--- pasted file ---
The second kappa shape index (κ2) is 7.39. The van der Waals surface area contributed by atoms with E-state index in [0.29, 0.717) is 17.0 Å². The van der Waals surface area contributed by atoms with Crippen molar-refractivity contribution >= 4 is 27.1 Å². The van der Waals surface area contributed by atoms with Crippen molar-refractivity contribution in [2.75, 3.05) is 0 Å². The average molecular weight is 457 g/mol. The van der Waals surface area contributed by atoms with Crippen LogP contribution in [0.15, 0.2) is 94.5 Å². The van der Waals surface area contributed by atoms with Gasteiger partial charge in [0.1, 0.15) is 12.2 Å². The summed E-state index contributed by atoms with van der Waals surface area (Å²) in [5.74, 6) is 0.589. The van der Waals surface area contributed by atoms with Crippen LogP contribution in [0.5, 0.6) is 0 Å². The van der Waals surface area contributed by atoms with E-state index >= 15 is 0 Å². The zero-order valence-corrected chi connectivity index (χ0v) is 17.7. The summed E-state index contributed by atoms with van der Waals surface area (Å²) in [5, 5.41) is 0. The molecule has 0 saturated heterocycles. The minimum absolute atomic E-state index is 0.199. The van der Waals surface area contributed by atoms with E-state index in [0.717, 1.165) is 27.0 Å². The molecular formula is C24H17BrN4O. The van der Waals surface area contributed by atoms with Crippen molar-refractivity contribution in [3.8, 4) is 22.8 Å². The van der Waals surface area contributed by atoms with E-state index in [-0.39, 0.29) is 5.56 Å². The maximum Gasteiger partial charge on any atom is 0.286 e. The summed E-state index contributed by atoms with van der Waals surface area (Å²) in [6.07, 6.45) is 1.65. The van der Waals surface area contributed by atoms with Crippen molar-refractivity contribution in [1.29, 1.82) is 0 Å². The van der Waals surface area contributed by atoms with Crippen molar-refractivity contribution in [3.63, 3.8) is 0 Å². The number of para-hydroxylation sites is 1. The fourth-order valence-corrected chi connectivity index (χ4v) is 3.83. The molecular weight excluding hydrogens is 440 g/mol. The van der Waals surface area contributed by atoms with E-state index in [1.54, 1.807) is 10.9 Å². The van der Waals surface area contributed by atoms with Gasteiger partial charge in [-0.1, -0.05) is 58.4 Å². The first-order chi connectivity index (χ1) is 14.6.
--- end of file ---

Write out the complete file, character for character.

The second kappa shape index (κ2) is 7.39. The van der Waals surface area contributed by atoms with E-state index in [0.29, 0.717) is 17.0 Å². The van der Waals surface area contributed by atoms with Crippen molar-refractivity contribution >= 4 is 27.1 Å². The van der Waals surface area contributed by atoms with Crippen molar-refractivity contribution in [2.75, 3.05) is 0 Å². The average molecular weight is 457 g/mol. The van der Waals surface area contributed by atoms with Crippen LogP contribution in [0.15, 0.2) is 94.5 Å². The van der Waals surface area contributed by atoms with Gasteiger partial charge in [0.1, 0.15) is 12.2 Å². The summed E-state index contributed by atoms with van der Waals surface area (Å²) in [5.74, 6) is 0.589. The van der Waals surface area contributed by atoms with Crippen LogP contribution in [0.5, 0.6) is 0 Å². The van der Waals surface area contributed by atoms with E-state index >= 15 is 0 Å². The zero-order valence-corrected chi connectivity index (χ0v) is 17.7. The summed E-state index contributed by atoms with van der Waals surface area (Å²) in [5, 5.41) is 0. The molecule has 0 saturated heterocycles. The minimum absolute atomic E-state index is 0.199. The van der Waals surface area contributed by atoms with E-state index in [0.717, 1.165) is 27.0 Å². The molecular formula is C24H17BrN4O. The van der Waals surface area contributed by atoms with Crippen molar-refractivity contribution in [3.8, 4) is 22.8 Å². The van der Waals surface area contributed by atoms with E-state index in [-0.39, 0.29) is 5.56 Å². The maximum Gasteiger partial charge on any atom is 0.286 e. The summed E-state index contributed by atoms with van der Waals surface area (Å²) in [6.07, 6.45) is 1.65. The van der Waals surface area contributed by atoms with Crippen molar-refractivity contribution in [1.29, 1.82) is 0 Å². The van der Waals surface area contributed by atoms with Crippen molar-refractivity contribution in [3.63, 3.8) is 0 Å². The number of para-hydroxylation sites is 1. The fourth-order valence-corrected chi connectivity index (χ4v) is 3.83. The molecular weight excluding hydrogens is 440 g/mol. The van der Waals surface area contributed by atoms with E-state index in [1.54, 1.807) is 10.9 Å². The van der Waals surface area contributed by atoms with Gasteiger partial charge in [-0.1, -0.05) is 58.4 Å². The first-order chi connectivity index (χ1) is 14.6.